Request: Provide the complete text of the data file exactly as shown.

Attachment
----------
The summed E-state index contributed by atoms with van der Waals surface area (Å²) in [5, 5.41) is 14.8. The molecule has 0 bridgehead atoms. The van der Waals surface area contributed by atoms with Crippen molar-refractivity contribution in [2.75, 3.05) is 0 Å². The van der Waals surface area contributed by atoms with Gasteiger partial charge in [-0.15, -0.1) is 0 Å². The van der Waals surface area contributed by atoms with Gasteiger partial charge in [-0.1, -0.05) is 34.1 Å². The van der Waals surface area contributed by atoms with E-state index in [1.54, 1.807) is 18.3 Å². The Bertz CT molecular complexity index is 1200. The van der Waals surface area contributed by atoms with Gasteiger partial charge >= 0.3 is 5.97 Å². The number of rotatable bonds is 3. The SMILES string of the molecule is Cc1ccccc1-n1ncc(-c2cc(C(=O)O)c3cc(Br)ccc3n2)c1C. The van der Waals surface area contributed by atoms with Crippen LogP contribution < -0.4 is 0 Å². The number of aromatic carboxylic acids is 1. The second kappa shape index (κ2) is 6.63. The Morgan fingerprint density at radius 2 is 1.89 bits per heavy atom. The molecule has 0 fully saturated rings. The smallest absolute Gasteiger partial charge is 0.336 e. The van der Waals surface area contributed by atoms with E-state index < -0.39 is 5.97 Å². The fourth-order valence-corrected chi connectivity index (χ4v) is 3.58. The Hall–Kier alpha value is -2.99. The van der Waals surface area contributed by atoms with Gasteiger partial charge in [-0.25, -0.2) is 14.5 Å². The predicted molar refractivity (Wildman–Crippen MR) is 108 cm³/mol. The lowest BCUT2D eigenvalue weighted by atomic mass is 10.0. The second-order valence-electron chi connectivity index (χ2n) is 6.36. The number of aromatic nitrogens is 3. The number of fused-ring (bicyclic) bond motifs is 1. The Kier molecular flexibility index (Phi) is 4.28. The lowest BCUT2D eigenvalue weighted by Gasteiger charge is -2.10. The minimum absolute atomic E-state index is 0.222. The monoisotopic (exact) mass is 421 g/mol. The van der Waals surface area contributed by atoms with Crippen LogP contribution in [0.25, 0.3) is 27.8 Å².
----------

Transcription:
The summed E-state index contributed by atoms with van der Waals surface area (Å²) in [5, 5.41) is 14.8. The molecule has 0 bridgehead atoms. The van der Waals surface area contributed by atoms with Crippen molar-refractivity contribution in [2.75, 3.05) is 0 Å². The van der Waals surface area contributed by atoms with Gasteiger partial charge in [-0.15, -0.1) is 0 Å². The van der Waals surface area contributed by atoms with Gasteiger partial charge in [-0.1, -0.05) is 34.1 Å². The van der Waals surface area contributed by atoms with E-state index in [1.54, 1.807) is 18.3 Å². The Bertz CT molecular complexity index is 1200. The van der Waals surface area contributed by atoms with Gasteiger partial charge >= 0.3 is 5.97 Å². The number of rotatable bonds is 3. The SMILES string of the molecule is Cc1ccccc1-n1ncc(-c2cc(C(=O)O)c3cc(Br)ccc3n2)c1C. The van der Waals surface area contributed by atoms with Crippen LogP contribution < -0.4 is 0 Å². The number of aromatic carboxylic acids is 1. The second kappa shape index (κ2) is 6.63. The Morgan fingerprint density at radius 2 is 1.89 bits per heavy atom. The molecule has 0 fully saturated rings. The smallest absolute Gasteiger partial charge is 0.336 e. The van der Waals surface area contributed by atoms with E-state index < -0.39 is 5.97 Å². The fourth-order valence-corrected chi connectivity index (χ4v) is 3.58. The Hall–Kier alpha value is -2.99. The van der Waals surface area contributed by atoms with Gasteiger partial charge in [-0.25, -0.2) is 14.5 Å². The predicted molar refractivity (Wildman–Crippen MR) is 108 cm³/mol. The lowest BCUT2D eigenvalue weighted by atomic mass is 10.0. The second-order valence-electron chi connectivity index (χ2n) is 6.36. The number of aromatic nitrogens is 3. The number of fused-ring (bicyclic) bond motifs is 1. The Kier molecular flexibility index (Phi) is 4.28. The lowest BCUT2D eigenvalue weighted by Gasteiger charge is -2.10. The minimum absolute atomic E-state index is 0.222. The monoisotopic (exact) mass is 421 g/mol. The van der Waals surface area contributed by atoms with Crippen LogP contribution in [0.25, 0.3) is 27.8 Å².